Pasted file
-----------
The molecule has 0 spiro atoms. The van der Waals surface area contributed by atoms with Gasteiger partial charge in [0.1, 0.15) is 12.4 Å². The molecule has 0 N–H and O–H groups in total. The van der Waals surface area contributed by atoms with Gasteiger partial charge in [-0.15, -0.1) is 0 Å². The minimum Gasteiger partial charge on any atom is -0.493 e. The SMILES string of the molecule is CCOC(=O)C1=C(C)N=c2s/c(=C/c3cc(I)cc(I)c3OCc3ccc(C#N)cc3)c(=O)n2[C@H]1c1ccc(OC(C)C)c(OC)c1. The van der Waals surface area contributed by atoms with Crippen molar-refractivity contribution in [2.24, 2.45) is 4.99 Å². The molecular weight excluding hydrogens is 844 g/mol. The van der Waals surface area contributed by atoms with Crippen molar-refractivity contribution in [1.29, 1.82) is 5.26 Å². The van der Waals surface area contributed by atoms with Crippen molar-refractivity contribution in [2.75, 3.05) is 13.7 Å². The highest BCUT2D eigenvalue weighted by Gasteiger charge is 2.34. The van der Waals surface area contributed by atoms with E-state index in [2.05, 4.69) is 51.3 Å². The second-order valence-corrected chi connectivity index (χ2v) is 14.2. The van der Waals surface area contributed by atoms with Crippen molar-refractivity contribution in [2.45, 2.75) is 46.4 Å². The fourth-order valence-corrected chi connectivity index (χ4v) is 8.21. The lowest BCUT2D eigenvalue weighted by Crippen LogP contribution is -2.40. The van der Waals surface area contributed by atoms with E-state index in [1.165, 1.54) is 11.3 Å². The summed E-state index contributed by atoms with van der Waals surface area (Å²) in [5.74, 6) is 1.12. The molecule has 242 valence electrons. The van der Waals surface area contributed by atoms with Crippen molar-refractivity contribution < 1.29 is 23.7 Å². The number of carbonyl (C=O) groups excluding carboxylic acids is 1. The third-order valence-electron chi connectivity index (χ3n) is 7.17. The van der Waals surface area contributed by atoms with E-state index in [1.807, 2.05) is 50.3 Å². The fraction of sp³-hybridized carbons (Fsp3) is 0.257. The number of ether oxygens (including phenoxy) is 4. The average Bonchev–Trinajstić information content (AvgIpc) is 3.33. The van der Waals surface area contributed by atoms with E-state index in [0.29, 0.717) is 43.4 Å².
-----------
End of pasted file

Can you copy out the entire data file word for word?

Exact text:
The molecule has 0 spiro atoms. The van der Waals surface area contributed by atoms with Gasteiger partial charge in [0.1, 0.15) is 12.4 Å². The molecule has 0 N–H and O–H groups in total. The van der Waals surface area contributed by atoms with Gasteiger partial charge in [-0.15, -0.1) is 0 Å². The minimum Gasteiger partial charge on any atom is -0.493 e. The SMILES string of the molecule is CCOC(=O)C1=C(C)N=c2s/c(=C/c3cc(I)cc(I)c3OCc3ccc(C#N)cc3)c(=O)n2[C@H]1c1ccc(OC(C)C)c(OC)c1. The van der Waals surface area contributed by atoms with Crippen molar-refractivity contribution in [2.24, 2.45) is 4.99 Å². The molecular weight excluding hydrogens is 844 g/mol. The van der Waals surface area contributed by atoms with Crippen molar-refractivity contribution in [1.29, 1.82) is 5.26 Å². The van der Waals surface area contributed by atoms with Crippen molar-refractivity contribution in [2.75, 3.05) is 13.7 Å². The highest BCUT2D eigenvalue weighted by Gasteiger charge is 2.34. The van der Waals surface area contributed by atoms with E-state index in [2.05, 4.69) is 51.3 Å². The second-order valence-corrected chi connectivity index (χ2v) is 14.2. The van der Waals surface area contributed by atoms with Crippen molar-refractivity contribution in [2.45, 2.75) is 46.4 Å². The fourth-order valence-corrected chi connectivity index (χ4v) is 8.21. The lowest BCUT2D eigenvalue weighted by Crippen LogP contribution is -2.40. The van der Waals surface area contributed by atoms with E-state index in [1.165, 1.54) is 11.3 Å². The summed E-state index contributed by atoms with van der Waals surface area (Å²) in [5.74, 6) is 1.12. The molecule has 242 valence electrons. The van der Waals surface area contributed by atoms with Crippen molar-refractivity contribution < 1.29 is 23.7 Å². The number of carbonyl (C=O) groups excluding carboxylic acids is 1. The third-order valence-electron chi connectivity index (χ3n) is 7.17. The van der Waals surface area contributed by atoms with E-state index in [1.807, 2.05) is 50.3 Å². The fraction of sp³-hybridized carbons (Fsp3) is 0.257. The number of ether oxygens (including phenoxy) is 4. The average Bonchev–Trinajstić information content (AvgIpc) is 3.33. The van der Waals surface area contributed by atoms with E-state index in [0.29, 0.717) is 43.4 Å².